Saturday, April 28, 2007

Bowmont Fleece 3 - Spinning

By Leigh

One of the advantages of starting an online workshop late, is having the benefit of the experience of the other participants. The Bowmont Fleece Challenge has generated some very interesting discussions in the Online Guild forum, and until now, I've been able to sit back, read, and take it all in.

Since my sample had to be shipped overseas from the UK, it was already washed. Even so, I found the discussion about washing fine fleece to be very informative. I was able to jump in with my fleece assessment, and preparing the fleece for spinning. Challenge participants tried a variety of preparation methods: hand carders, woolcombs, and spinning straight from the staple. One common problem was neps and trying to avoid them, which is not uncommon with fine fleece.

Since I am working with 50 grams, I decided not to experiment like I would if I had a whole fleece to play with. I want as little waste as possible! My plan was to use my favorite spinning tool, my dog comb, to open the locks. I would spin straight from these without further preparation.

What I discovered was that my regular dog comb was too coarse to comb the fine locks. So I decided to try what is called a "flea comb," also available in the pet department.

Dog combed Bowmont staple.This worked very well. It opens up the staple beautifully. (It also works great on shedding cats even if they don't have fleas, provided said cats will cooperate with being combed.)

Then on to the spinning.

Spinning a dog combed staple of Bowmont from the cut end.Spinning from the staple produced another interesting conversation amongst challenge participants; whether it is better to spin from the tip or the butt (cut) end. Of course, like everything else, there are those who have had success either way. I chose to spin from the butt of the staple for two reasons.

The first reason has to do with fiber length, as the longest fibers will draft out and spin first, leaving the shorter fibers behind to be spun last. This really isn't a factor with the Bowmont, as the quality of the fleece is consistent throughout the sample, no matter the fiber length, which varies very little anyway. It would be a factor if Bowmont was a dual coated fleece or had a lot of long guard hair. It would also be a factor if it was blended with another fiber of a different fiber length, for the same reason.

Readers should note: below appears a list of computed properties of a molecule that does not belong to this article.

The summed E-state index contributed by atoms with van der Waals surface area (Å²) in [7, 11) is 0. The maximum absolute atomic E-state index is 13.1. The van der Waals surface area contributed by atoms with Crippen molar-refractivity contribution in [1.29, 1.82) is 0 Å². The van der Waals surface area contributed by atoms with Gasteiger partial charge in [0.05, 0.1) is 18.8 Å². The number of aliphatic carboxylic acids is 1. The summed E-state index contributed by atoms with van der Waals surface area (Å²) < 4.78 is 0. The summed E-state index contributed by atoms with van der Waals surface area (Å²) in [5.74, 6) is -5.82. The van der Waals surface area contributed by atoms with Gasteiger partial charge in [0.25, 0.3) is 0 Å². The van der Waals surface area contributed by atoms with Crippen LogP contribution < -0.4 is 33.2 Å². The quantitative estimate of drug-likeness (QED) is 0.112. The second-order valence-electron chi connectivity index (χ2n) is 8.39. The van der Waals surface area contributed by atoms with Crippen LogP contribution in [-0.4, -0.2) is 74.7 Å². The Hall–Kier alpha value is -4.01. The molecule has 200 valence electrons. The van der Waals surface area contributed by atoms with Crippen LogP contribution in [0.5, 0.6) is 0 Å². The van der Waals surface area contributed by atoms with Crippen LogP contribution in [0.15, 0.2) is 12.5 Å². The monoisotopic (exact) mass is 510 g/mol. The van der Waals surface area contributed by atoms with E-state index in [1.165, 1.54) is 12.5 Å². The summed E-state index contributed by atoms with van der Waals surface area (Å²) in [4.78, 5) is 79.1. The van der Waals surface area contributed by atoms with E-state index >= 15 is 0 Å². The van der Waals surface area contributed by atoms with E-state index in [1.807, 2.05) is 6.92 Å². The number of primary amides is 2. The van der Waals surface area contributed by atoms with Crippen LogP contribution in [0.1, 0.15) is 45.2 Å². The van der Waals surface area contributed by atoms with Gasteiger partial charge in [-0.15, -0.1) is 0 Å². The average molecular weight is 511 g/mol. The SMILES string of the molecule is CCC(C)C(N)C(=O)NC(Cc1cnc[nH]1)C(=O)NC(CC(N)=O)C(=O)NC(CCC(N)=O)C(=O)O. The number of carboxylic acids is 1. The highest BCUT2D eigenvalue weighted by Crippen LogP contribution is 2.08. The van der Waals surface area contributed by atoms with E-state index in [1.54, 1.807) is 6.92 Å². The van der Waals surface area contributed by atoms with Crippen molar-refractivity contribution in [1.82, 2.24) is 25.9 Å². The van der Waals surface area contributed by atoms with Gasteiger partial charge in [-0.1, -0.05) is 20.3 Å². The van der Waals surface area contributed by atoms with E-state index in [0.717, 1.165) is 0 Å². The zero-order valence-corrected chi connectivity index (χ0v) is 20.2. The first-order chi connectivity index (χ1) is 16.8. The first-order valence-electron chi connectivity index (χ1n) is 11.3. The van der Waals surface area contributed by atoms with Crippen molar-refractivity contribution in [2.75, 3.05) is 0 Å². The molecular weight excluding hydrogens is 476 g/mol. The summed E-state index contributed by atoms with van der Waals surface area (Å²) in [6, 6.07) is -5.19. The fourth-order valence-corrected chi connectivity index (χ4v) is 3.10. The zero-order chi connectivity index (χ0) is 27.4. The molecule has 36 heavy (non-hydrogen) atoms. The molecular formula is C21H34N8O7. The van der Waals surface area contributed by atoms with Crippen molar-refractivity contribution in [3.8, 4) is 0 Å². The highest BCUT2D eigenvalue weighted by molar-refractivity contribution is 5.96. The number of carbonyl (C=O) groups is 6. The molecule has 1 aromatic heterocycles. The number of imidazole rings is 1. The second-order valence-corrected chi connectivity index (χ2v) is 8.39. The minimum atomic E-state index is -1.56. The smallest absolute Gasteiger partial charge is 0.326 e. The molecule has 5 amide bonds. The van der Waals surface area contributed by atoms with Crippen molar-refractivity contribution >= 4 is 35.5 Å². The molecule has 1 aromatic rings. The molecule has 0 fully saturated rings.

The second reason has to do with the physical structure of the individual fibers themselves. Wool fibers have microscopic scales. If you read my Angora rabbit posts, you probably remember me mentioning this then.

These scales are attached to the indivudual fibers like fish scales, the edges facing toward the tip. The fiber then can either be spun so as to smooth the scales down, or can be spun "against the grain" so to speak.

I must say that spinning them this way is wonderfully easy and smooth. The fiber has just enough lanolin left in it to make spinning a joy. Wanting to stretch my 50 grams as far as I can, I am spinning a finer yarn than I think I ever have before, except perhaps at a workshop.

My Bowmont singles measure 66 WPI.My singles are measuring 66 WPI, and here is a short length plyed back on itself next to a dime.....

My finest yarn yet.For me this is fantastic! I am usually too impatient to spin like this, because it takes a loooooong time to fill a bobbin. But for the Bowmont, it's worth it.

Next - A problem.

Posted 28 April 2007 at http://leighsfiberjournal.blogspot.com

Related Posts:
Bowmont Fleece 1 - The Breed
Bowmont Fleece 2 - Fiber Assessment
Bowmont Fleece 4 - A Problem
Bowmont Fleece 5 - A Comparison
Bowmont Fleece 6 - The Yarn

7 comments:

  1. Wow,wow,wow - those singles make me tingle. I usually work from fiber that I've had processed. Today while waiting for yarn to mordant, my neighbor Mim and I skirted one of my fleeces. The timing of your post is perfect. Mim and I agreed that for this fleece, I need to take time and process it bit by bit, rather than sending it off. Your locks are perfect - did you spin the grease? I'm not sure I want to go there~

    ReplyDelete
  2. Thank heavens there are other spinners now who spin fine yarns. I always did, but 30 years ago found myself the "odd man out" as most spinners were doing thick, one ply yarns. It's wonderful to see your fine yarns, Leigh...I needed that. :-)

    ReplyDelete
  3. Whoa - look at that - it is so fine! Will you be making lace with this yarn? It was interesting to read about the direction of the wool too - that had never occurred to me and now I think I can understand why sometimes the wool seems to spin up nicely and other times it just is a plain mess. Thanks for the insight. T. :-)

    ReplyDelete
  4. Let's see....what's finer than laceweight? Sewing thread?!?

    It is amazing (and I stand in awe) of your handspun that is so fine. You are a marvelous technician! And I'm glad that you found it so rewarding as well. Well done to ya!

    ReplyDelete
  5. Beautiful handspun Bowmont! And so interesting (and informative) to read about your process and experience with the Online Guild!

    ReplyDelete
  6. Wow, I just learned a lot! What beautiful spinning!

    ReplyDelete
  7. Leigh, that's not yarn. That is THREAD! I am amazed (as usual).

    ReplyDelete

Thank you for taking the time to leave a comment!